We obtained from Nigeria a species of mormyrid which we haven´t seen for years: Brienomyrus brachyistius. This comparably small species (maximum length reported is 17.cm, usually the fish becomes 10-12 cm long) is a close relative to the species B. niger, which we were also able to import again (see http://www.aquariumglaser.de/en/brienomyrus-niger_de_1152.html).
The intelligent and playful fish are very lively. One looks after them not for their coloration, but for their funny looking behaviour.
We have specimens which are more elongate and larger, these we think are males, and deeper bodied, smaller specimens, which we think are females. Nothing is known about the reproduction biology of the species. The fish feed happily on any type of usual fish food (living, frozen, dried) that fits the mouth.
For our customers: the fish have code 103502 on our stocklist. Please note that we exclusively supply the wholesale trade.
Text & photos: Frank Schäfer
Most often this bizarre mormyrid is kept as a single specimen. This is due to the fact that small groups of this fish most often don´t do well in a long time sight and they can perform mobbing against each other even to death. However, in the wild these up to 30 cm long, but rarely longer than 15 cm found animals form sometimes really large schools. In our facility they are kept in groups of about 50 animals in tanks of 200 x 60 x 60 cm. Here the elephant fish forms schools and shows a schooling behaviour as it is hardly seen in any other fish in the aquarium.
More information on Gnathonemus petersii is provided here: https://www.aquariumglaser.de/en/fish-archives/the_possibly_rarest_fish_in_the_world_lives_in_aquarium_glaser_s_fishhouse_en/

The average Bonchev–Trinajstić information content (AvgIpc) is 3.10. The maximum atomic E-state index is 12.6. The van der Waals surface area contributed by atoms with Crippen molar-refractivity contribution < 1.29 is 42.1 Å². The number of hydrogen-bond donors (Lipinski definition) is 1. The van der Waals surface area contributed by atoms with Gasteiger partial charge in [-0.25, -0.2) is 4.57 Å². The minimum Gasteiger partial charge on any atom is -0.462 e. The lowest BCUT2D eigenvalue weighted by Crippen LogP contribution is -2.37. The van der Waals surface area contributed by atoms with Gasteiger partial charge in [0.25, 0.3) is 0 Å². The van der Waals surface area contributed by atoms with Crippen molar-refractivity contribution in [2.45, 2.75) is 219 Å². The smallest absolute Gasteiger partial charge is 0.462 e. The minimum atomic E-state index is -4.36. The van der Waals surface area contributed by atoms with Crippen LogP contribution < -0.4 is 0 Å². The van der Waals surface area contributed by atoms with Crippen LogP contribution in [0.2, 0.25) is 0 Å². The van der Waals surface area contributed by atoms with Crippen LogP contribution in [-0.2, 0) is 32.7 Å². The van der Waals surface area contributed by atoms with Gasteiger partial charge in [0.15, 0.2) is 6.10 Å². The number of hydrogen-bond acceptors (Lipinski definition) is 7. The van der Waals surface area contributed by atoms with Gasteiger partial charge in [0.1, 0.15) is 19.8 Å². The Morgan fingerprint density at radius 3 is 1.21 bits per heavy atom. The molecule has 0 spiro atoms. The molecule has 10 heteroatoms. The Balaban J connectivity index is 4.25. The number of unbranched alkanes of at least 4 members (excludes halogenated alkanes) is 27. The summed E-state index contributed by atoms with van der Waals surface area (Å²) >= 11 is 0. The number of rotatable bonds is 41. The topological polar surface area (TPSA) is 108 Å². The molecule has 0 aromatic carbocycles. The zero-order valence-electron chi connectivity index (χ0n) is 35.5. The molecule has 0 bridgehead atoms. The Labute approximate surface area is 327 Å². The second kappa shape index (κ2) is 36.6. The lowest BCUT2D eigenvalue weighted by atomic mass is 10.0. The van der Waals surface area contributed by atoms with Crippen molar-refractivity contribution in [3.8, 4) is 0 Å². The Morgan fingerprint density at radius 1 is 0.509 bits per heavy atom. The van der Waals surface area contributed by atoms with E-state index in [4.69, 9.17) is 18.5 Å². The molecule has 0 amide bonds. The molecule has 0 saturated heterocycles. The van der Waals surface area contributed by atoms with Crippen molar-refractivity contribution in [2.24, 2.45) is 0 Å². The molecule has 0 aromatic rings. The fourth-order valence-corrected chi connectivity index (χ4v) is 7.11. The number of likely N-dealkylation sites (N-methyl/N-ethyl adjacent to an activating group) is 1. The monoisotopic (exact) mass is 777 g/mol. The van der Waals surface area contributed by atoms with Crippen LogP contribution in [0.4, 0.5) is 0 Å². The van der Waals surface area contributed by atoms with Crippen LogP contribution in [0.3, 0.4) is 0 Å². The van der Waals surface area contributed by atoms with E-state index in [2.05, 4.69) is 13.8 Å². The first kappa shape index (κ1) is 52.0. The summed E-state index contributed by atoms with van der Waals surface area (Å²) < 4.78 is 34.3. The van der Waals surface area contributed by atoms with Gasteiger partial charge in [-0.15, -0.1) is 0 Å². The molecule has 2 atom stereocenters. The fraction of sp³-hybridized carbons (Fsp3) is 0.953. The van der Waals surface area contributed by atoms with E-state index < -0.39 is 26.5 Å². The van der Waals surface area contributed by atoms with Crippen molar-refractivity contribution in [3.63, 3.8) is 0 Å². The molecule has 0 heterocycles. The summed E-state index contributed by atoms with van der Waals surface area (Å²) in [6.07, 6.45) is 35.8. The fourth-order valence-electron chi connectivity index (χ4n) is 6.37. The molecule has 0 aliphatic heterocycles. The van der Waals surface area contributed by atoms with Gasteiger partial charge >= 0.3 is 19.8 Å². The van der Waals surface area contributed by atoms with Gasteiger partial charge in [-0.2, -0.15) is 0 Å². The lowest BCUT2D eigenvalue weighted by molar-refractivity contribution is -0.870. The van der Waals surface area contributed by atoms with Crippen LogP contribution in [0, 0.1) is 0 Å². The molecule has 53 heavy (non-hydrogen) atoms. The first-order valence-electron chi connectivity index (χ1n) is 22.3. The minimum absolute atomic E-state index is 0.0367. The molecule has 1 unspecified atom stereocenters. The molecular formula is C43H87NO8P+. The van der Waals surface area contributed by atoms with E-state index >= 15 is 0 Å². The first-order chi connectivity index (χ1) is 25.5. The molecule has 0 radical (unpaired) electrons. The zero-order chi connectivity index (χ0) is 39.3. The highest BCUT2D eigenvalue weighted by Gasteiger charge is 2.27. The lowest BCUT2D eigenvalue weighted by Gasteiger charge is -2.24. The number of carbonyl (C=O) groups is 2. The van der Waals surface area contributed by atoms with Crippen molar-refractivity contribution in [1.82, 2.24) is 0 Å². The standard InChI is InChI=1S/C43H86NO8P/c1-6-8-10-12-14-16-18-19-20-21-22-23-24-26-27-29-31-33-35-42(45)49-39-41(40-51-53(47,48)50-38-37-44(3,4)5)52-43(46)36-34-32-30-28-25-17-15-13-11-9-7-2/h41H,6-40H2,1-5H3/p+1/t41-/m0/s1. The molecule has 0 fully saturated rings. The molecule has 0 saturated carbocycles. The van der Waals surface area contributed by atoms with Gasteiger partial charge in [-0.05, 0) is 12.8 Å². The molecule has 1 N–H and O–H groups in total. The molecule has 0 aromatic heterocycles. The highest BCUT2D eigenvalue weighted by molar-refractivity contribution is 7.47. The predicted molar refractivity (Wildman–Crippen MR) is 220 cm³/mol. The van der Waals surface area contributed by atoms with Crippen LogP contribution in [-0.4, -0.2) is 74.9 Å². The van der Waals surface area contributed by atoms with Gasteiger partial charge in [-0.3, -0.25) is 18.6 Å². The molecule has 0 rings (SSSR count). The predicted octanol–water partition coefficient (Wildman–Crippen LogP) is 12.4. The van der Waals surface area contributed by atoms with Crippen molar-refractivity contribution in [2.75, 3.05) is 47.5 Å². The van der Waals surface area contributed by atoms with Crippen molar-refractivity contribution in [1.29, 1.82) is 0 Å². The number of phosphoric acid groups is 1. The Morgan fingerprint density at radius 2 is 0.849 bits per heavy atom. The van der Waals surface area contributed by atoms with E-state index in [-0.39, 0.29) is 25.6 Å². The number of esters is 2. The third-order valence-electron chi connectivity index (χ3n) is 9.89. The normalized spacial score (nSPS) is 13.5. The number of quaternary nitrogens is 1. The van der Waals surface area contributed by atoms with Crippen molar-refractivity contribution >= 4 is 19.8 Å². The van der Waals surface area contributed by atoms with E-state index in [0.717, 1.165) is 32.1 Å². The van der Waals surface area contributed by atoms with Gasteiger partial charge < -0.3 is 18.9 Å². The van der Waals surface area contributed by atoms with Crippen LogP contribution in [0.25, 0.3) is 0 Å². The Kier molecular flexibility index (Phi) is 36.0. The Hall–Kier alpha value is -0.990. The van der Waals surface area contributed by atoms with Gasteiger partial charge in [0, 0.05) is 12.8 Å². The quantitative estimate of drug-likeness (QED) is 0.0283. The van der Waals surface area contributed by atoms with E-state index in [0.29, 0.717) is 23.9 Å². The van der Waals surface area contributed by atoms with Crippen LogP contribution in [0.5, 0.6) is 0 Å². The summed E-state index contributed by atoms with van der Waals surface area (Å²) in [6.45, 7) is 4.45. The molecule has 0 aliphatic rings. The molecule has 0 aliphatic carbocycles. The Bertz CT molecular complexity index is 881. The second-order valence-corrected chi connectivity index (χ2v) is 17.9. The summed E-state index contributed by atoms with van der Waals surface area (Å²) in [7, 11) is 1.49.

For our customers: the fish have code 133502 (7-10 cm) and 133503 (10-12 cm) on our stocklist. Please note that we exclusively supply the wholesale trade.
Text & photos: Frank Schäfer
We obtain comparatively often this interesting mormyrid from Nigeria. Sadly systematics of Mormyrus are confusing. According to the latest scientific state of the art currently five species of Mormyrus occur in Nigeria, among them M. rume. The shape of the snout is the best feature to distinguish the species. Formerly the fish portayed here was named M. longiristris, but this is obviously another species from Mozambique.
Although there do exist reports of up to 100 cm long Mormyrus rume catches of specimens longer than 30 cm are extremely rare. The size of the species is quite well known, for M. rume is a common food fish in its natural range.
In 2002 Fawole published a paper on the natural history of M. rume in Lekki Lagoon in Nigeria. He collected during the study (december 1999 until november 2000) in monthly catches a total of 225 specimens which were studied for development of the gonads, the size, gut content etc. The largest specimen in his study was 23 cm long, the smallest 13 cm. He found sexually ripe females from 13.5 cm standard length on, the whole year through females with ripe gonads were found so the species obviously reproduces the whole year through. The gut content was a bit astonishing for all specimens contained inter alia plant material.
In the aquarium, mormyrids are usually fed with food for carnivorous fishes, especially bloodworms are a very good food for them.
Nobody will keep Mormyrus rume for its brillant colours. Nevertheless they are are very interesting animals. Like all mormyrids they have a „language“ basing on electric impulses and the brain of Mormyrus is – compared with the body mass – very big. The tank should be heavily furnished and as large as possible. These fish should be kept solitary or in larger groups. Two or three specimens usually are very quarrelsome against each other in a long time sight. Many people who watch Mormyrus rume are reminded on the most popular mammal of the seas, the dolphin. And in fact, if one looks at M. rume from face to face the similarity is astonishing!
For our customers: the animals have code 152005 on our stocklist. Please note that we exclusively supply the wholesale trade.
Fawole, O. O. (2002): Morphometry and diet of Mormyrus rume in the Lekki lagoon, Nigeria. Revista de biología tropical, 50 (2): 689-694